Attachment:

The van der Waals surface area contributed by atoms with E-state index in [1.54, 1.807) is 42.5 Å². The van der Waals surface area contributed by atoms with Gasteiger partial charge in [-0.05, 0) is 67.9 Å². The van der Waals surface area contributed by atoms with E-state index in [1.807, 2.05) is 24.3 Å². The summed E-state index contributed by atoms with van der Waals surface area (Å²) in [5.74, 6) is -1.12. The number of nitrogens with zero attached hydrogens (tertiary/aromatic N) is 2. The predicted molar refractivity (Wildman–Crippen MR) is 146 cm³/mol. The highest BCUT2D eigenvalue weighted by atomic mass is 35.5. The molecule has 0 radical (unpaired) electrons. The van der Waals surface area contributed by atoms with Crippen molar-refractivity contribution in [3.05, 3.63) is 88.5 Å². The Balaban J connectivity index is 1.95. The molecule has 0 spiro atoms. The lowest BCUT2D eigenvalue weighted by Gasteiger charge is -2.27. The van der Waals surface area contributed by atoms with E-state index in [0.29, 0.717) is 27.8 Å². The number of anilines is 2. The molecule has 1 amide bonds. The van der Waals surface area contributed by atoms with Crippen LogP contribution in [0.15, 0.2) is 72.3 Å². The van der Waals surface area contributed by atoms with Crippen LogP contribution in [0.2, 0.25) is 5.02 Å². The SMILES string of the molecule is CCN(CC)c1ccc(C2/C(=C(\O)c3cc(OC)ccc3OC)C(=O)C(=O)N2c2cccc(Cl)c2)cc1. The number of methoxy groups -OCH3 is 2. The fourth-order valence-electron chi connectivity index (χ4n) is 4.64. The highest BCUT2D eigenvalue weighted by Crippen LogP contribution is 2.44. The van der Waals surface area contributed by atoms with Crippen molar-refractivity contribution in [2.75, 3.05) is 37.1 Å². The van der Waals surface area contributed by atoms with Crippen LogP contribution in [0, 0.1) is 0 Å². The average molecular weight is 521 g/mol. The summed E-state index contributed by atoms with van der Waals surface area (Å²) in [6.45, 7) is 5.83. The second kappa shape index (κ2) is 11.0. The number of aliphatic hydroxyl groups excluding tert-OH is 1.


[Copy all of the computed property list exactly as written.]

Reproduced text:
The van der Waals surface area contributed by atoms with E-state index in [1.54, 1.807) is 42.5 Å². The van der Waals surface area contributed by atoms with Gasteiger partial charge in [-0.05, 0) is 67.9 Å². The van der Waals surface area contributed by atoms with E-state index in [1.807, 2.05) is 24.3 Å². The summed E-state index contributed by atoms with van der Waals surface area (Å²) in [5.74, 6) is -1.12. The number of nitrogens with zero attached hydrogens (tertiary/aromatic N) is 2. The predicted molar refractivity (Wildman–Crippen MR) is 146 cm³/mol. The highest BCUT2D eigenvalue weighted by atomic mass is 35.5. The molecule has 0 radical (unpaired) electrons. The van der Waals surface area contributed by atoms with Crippen molar-refractivity contribution in [3.05, 3.63) is 88.5 Å². The Balaban J connectivity index is 1.95. The molecule has 0 spiro atoms. The lowest BCUT2D eigenvalue weighted by Gasteiger charge is -2.27. The van der Waals surface area contributed by atoms with E-state index in [0.29, 0.717) is 27.8 Å². The number of anilines is 2. The molecule has 1 amide bonds. The van der Waals surface area contributed by atoms with Crippen LogP contribution in [0.15, 0.2) is 72.3 Å². The van der Waals surface area contributed by atoms with Crippen LogP contribution in [0.2, 0.25) is 5.02 Å². The SMILES string of the molecule is CCN(CC)c1ccc(C2/C(=C(\O)c3cc(OC)ccc3OC)C(=O)C(=O)N2c2cccc(Cl)c2)cc1. The number of methoxy groups -OCH3 is 2. The fourth-order valence-electron chi connectivity index (χ4n) is 4.64. The highest BCUT2D eigenvalue weighted by Crippen LogP contribution is 2.44. The van der Waals surface area contributed by atoms with Crippen molar-refractivity contribution in [2.75, 3.05) is 37.1 Å². The van der Waals surface area contributed by atoms with Crippen LogP contribution in [0, 0.1) is 0 Å². The average molecular weight is 521 g/mol. The summed E-state index contributed by atoms with van der Waals surface area (Å²) in [6.45, 7) is 5.83. The second kappa shape index (κ2) is 11.0. The number of aliphatic hydroxyl groups excluding tert-OH is 1.